Begins With Love
Words To Reject – Part 2

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Hey friend! I'm Liz
I'm committed to helping you discover a daily practice of meaningful spirituality so that you can live a fulfilling and courageous life.
I'm committed to helping you discover a daily practice of meaningful spirituality so that you can live a fulfilling and courageous life.
“It’s God’s gift from start to finish!”
“Words create words,” the great Rabbi Abraham Joshua Heschel would tell his children. Which is helpful (and convicting) when we’re thinking about the words we choose. It’s challenging, even heartbreaking when we think of some of the words spoken that have been over our lives. How do we reject words that have harmed us? That may have been said with good intentions, but have left scars none the less?

Time to reject some words, friends.

“God loves you in spite of yourself.”

For years I clapped and praised and shouted hallelujah to this phrase! A preacher in our old church used to say that when he became a Christian, he realized that his whole life was an offense to God. He finished his story with: “God doesn’t love you because of who you are; he loves you because of whose you are.”

How you see God directly influences how you see yourself. For many years, I viewed my sins and torments and failures so seriously, so negatively, I hated myself for some of them. So much so, that as a child and teenager, I responded to salvation calls like I

wanted to be picked first for the team. “Pick me, Jesus, please pick me.” In adult life, it played out through endless people pleasing to the detriment of my health and sense of self.

Slowly, year by year, failure by failure, I've realized that Paul believed it when he said: “Very rarely will anyone die for a righteous person, though for a good person someone might possibly dare to die. But God demonstrates his own love for us in this: While we were still sinners, Christ died for us.” (Roman 5:8).

“His love and grace is a gift. Not in spite of who you are and what you’ve done, but because of what you’ve done (for healing and restoration) and because of who you are: a child of God.

Two minute devotions that have helped change the script in thousands of people's lives.

The way we’ve used the word “in-spite” has made me feel undeserving of the grace of God. And even though I may be underserving, we’ve made that the point. We’ve bolded that part, rather than the love and grace part. It creates a false sense of humility. The kind that doesn’t build us up to love and good works, but to performance and striving and working for worthiness. An earning grace kind of faith.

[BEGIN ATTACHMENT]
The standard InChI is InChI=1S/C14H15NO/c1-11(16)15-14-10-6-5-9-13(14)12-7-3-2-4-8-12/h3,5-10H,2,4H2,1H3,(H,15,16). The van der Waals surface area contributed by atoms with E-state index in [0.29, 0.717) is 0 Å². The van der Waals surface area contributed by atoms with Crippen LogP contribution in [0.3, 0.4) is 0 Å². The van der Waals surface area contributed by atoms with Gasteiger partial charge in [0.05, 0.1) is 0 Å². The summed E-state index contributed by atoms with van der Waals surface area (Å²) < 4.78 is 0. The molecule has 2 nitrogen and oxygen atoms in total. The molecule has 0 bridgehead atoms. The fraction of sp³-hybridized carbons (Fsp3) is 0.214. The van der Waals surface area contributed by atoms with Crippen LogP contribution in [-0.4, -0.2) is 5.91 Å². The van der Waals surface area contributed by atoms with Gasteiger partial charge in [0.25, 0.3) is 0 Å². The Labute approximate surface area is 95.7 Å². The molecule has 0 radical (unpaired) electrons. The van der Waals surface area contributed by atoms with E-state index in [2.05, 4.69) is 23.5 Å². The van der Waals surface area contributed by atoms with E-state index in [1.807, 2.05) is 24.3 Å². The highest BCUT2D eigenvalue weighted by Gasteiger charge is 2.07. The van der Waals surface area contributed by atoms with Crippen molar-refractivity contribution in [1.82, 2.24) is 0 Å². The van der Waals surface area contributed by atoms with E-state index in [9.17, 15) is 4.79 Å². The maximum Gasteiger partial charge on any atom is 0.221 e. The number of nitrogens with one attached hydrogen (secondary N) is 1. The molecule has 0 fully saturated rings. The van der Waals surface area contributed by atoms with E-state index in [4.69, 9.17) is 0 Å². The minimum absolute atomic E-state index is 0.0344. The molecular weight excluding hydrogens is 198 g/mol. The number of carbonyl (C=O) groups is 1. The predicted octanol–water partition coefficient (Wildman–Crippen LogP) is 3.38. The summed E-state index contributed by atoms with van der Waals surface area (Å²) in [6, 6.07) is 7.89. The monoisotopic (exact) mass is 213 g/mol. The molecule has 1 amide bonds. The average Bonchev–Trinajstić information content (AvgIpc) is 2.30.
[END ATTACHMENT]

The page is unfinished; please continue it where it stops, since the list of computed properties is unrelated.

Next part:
How we see God directly influences how we see others. If there’s a chance I’m not worthy, there’s a chance you’re not, too. It becomes a race for worthiness, who's in and who's out, who’s better and who’s not good enough, who wins and who loses. It fosters, if not creates, self-righteousness, a sense that others can be left behind because, after all, we don’t deserve it, and only a few will ever make it, and goodness, I hope I do.

Our worthiness has never been the point. Ever.

God loves us in the spaces where we can’t possibly love or accept ourselves. THAT is the beauty and miracle of grace. God shocks and stuns us into love by scooping the entirety of our lives into himself. It’s that old cliché: God doesn’t love us IF we change, he loves us so we can change.

All true and good transformation begins with love and grace.

Now God has us where he wants us, with all the time in this word and the next to shower grace and kindness upon us in Christ Jesus. Saving is all his idea and all his work. All we do is trust him enough to let him do it. It’s God’s gift from start to finish!” Eph 2:8 (MSG).

His love and grace is a gift. Not in spite of who you are and what you’ve done, but because of what you’ve done (for healing and restoration) and because of who you are: a child of God.

You are not an offense to God. You are his joy.

Drop the words “in-spite” and “underserved” and humbly yet boldly accept the gift that’s always been yours.

Written by Liz Milani

 

3 Comments

  1. Janet Robertson

    This is wonderful Lizzy. I taking myself on an “in spite of” detox. Just had an operation in st Vincents all good but tomorrow Dr will talk about “my fatty liver ” I told him not to mention it because therapy is working fine. I have to stop saying “God loves me (in spite of ) me being fat.” Love.

    Reply
  2. Val

    but because of what you’ve done (for healing and restoration
    Liz, I do not under stand this line.

    Reply
  3. Jody Romig

    Hi Liz…SOOOOO good!! Every part of this rings true for me and I'm sure SO many.

    Since this is a series of “words” I'd like to take this moment to say how much YOUR words speak life and truth in such a lovely and grace filled way. You are so gifted in taking scripture and illuminating it to us in a real life, workable way.

    Thank you so much for overcoming your “lies of the evil one” of doubt and not being enough(ish) stuff and being wonderfully obedient in having this devotional.

    Keep on the path. you are a good and faithful servant to me and soooo many!

    Jody

    Reply

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